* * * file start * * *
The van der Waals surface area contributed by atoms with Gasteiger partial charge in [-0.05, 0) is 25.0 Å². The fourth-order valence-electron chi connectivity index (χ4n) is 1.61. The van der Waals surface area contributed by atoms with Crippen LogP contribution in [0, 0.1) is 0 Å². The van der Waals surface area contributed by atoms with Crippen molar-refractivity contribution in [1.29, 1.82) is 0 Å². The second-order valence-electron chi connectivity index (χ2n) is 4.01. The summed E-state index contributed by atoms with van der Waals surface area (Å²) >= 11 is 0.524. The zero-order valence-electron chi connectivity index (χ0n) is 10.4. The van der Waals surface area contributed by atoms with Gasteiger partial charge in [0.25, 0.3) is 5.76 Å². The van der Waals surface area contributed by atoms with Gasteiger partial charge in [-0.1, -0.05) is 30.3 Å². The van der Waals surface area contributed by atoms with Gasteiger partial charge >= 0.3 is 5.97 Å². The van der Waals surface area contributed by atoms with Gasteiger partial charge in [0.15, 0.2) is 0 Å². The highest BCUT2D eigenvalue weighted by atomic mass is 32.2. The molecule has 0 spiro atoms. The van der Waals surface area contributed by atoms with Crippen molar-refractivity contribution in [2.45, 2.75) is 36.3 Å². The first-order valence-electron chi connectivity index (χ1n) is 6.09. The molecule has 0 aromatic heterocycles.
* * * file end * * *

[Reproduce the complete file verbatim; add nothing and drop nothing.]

The van der Waals surface area contributed by atoms with Gasteiger partial charge in [-0.05, 0) is 25.0 Å². The fourth-order valence-electron chi connectivity index (χ4n) is 1.61. The van der Waals surface area contributed by atoms with Crippen LogP contribution in [0, 0.1) is 0 Å². The van der Waals surface area contributed by atoms with Crippen molar-refractivity contribution in [1.29, 1.82) is 0 Å². The second-order valence-electron chi connectivity index (χ2n) is 4.01. The summed E-state index contributed by atoms with van der Waals surface area (Å²) >= 11 is 0.524. The zero-order valence-electron chi connectivity index (χ0n) is 10.4. The van der Waals surface area contributed by atoms with Gasteiger partial charge in [0.25, 0.3) is 5.76 Å². The van der Waals surface area contributed by atoms with Gasteiger partial charge in [-0.1, -0.05) is 30.3 Å². The van der Waals surface area contributed by atoms with Gasteiger partial charge >= 0.3 is 5.97 Å². The van der Waals surface area contributed by atoms with Gasteiger partial charge in [0.15, 0.2) is 0 Å². The highest BCUT2D eigenvalue weighted by atomic mass is 32.2. The molecule has 0 spiro atoms. The van der Waals surface area contributed by atoms with Crippen molar-refractivity contribution in [2.45, 2.75) is 36.3 Å². The first-order valence-electron chi connectivity index (χ1n) is 6.09. The molecule has 0 aromatic heterocycles.